Concerns amid improvement
Weekly Cash Commentary
The housing market is hot. Data for October released last week show that existing-home sales, starts and permits leapt to 14-year highs. Builder confidence as measured by the housing market index (HMI), hit a record high of 85, Great news, until you do the math. Take 14 away from 2020 and you get 2007. Not exactly a great sign.
Are we seeing the rising of another housing bubble? Highly unlikely. This time it is not irresponsible lending but a case of both pent-up demand and increased supply. Realtors lost their most bountiful part of the year when Covid-19 restrictions shut down the spring buying/selling season. We are not seeing a repeat of the bubble but a deflated market being pumped up to normal levels.
Of course, the Federal Reserve has a lot to do with this. Its slashing of the fed funds rate to near zero has pushed mortgage interest rates much lower, making purchasing a home more affordable. But that latter part is the key. While the latest initial and continuing jobless claims figures surprised to the upside, many Americans remain out of work due to the shutdown. They are not in a position to buy a house. The boom in the market might not have legs.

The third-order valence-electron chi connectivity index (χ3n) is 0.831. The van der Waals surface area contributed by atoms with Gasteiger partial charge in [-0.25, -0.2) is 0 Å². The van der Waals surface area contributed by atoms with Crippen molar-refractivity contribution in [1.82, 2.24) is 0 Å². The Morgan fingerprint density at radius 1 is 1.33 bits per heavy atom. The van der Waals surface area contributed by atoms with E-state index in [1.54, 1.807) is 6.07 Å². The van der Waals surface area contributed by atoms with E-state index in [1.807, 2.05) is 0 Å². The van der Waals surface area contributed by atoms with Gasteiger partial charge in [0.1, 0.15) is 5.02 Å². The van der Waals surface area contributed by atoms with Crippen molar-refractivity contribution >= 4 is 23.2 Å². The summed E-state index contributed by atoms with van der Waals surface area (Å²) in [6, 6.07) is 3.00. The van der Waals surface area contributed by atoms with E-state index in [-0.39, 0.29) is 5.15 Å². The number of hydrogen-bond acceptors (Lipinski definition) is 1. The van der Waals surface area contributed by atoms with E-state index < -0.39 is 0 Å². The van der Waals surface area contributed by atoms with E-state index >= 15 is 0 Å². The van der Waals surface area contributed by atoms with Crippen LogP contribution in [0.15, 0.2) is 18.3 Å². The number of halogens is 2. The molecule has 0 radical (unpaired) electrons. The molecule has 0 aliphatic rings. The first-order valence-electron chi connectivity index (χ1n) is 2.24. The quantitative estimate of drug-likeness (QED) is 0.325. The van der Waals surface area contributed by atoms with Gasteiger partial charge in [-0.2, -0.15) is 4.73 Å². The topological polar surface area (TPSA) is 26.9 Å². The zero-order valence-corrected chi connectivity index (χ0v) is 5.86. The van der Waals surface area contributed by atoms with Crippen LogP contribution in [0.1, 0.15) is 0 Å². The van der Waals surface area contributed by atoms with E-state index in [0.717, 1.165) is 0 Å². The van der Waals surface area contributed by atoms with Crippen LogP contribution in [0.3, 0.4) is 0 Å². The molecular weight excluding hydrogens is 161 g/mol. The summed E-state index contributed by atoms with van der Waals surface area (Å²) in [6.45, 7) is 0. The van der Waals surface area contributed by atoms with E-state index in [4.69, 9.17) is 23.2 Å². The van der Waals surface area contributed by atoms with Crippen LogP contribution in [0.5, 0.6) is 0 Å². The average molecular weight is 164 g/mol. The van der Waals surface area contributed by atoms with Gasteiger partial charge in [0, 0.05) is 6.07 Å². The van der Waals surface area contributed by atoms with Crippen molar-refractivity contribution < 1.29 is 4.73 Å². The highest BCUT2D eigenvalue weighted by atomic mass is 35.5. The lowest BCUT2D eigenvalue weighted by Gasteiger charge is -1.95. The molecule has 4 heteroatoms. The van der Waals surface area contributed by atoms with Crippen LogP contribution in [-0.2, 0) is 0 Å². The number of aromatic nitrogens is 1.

Perhaps the best way to sort this out is by looking at businesses. Some of the best assessments—the Conference Board’s leading indicators and Markit’s gauge of manufacturing and services activity—continue to improve, and auto sales have rebounded significantly. While the recent surge in coronavirus cases will probably slow its progress, the economy should at least remain on the path to recovery.